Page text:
‘Involving the Private Sector Is the Right Idea for Ramping Up the Fight against Poverty’

11 August, 2017
Fabian Hernandez | Presidencia de la República

Dimensions spoke with Ana Helena Chacón Echeverría, Second Vice President of Costa Rica, about collaborating with the private sector and how the government is using the national Multidimensional Poverty Index. This indicator, she claims, will make the distribution of public resources more efficient, and the hope is that it will also encourage transparency in institutional activities.


Why has the government of Costa Rica decided to measure poverty multidimensionally?

In this administration, we believe that a change of focus in the fight against poverty was necessary. We saw the need to include a multidimensional measure that allowed a comprehensive view of poverty and identified its causes in the national context.

This measure complements the traditional income method and provides a more precise analysis of poverty. Both measures will be used for analysis and social policy.

Why was this done in collaboration with the private sector? How has this alliance benefitted the government?

This administration prioritised the coordination and articulation of programmes at public institutions and emphasised the shared responsibility of other social actors at an intersectoral level.

A tripartite alliance was established with the government of Costa RicaOPHI, and Horizonte Positivo [1], with the objectives of implementing the Multidimensional Poverty Index in Costa Rica (MPI-CR); promoting joint research; and developing tools for the measurement, design, and analysis of public policies.

Horizonte Positivo has been a great ally in this effort. With their participation, the official launch of the MPI-CR took place in October 2015, with the goals of supporting the efficient targeting of resources, maximising the impact of these resources, and encouraging transparency of institutional activities. This alliance is one of the reasons that Costa Rica is the country that calculated its MPI in the shortest time and the only one in the world to do so with the support of the private sector.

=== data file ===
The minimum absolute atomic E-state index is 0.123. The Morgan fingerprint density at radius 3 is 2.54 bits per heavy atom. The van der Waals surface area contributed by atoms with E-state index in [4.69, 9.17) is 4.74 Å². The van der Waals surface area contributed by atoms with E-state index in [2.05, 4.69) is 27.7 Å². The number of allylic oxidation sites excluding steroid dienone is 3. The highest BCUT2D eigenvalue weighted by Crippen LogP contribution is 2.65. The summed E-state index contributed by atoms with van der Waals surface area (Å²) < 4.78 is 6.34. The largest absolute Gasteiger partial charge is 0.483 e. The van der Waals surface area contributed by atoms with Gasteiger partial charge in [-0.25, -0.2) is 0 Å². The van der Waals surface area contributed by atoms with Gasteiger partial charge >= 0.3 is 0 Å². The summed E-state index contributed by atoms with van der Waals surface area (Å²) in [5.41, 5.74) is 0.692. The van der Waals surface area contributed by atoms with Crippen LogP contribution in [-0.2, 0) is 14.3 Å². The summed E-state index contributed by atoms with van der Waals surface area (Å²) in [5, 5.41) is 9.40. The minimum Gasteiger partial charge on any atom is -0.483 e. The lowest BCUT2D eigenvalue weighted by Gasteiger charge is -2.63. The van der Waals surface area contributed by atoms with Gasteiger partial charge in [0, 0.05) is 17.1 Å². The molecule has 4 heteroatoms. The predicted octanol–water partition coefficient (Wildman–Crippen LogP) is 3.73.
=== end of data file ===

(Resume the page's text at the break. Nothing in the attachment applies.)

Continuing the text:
The MPI-CR is being used to develop departmental budgets. What was the political-technical process that enabled this to take place?

The process was led by a commission that included representatives from the Presidential Social Council Advisory Team, Ministry of Planning (Mideplan), Ministry of Finance, Social Development and Family Allowances Fund (Fodesaf), and the Horizonte Positivo Association.

The objective was to incorporate the results of the MPI-CR as the main criteria for setting goals. This was done in order to elucidate the regional distribution of poor households that are deprived in the indicators relevant to each institution. It was also to ensure that the investment of resources is based on evidence, allocating the appropriate amount of required support to each region.

In a first stage, some institutions and programmes were chosen for their ability to impact the results of the MPI-CR. Training was provided to senior, including vice ministers and directors, and mid-level officials from different institutions to highlight the effects of using the MPI-CR in budget allocation and how to implement it.

This process had the political support of the Executive Cabinet through presidential directives that highlight the use of the MPI-CR as a useful tool to guide the distribution of resources.

“We encourage countries that are embarking on the MPI process not to use it only to understand poverty but also as a technical tool to improve the quality of social policies.”

Based on this initial work, and with the aim of institutionalising this process, there has been an effort to include the MPI-CR as a standard tool for setting goals and for budget distribution in the guidelines issued by the Ministry of Finance and the Ministry of Planning that institutions must follow when developing their budgets.

For 2018, 18 programmes from 14 institutions have been selected to use the MPI-CR results as criteria for budget allocation.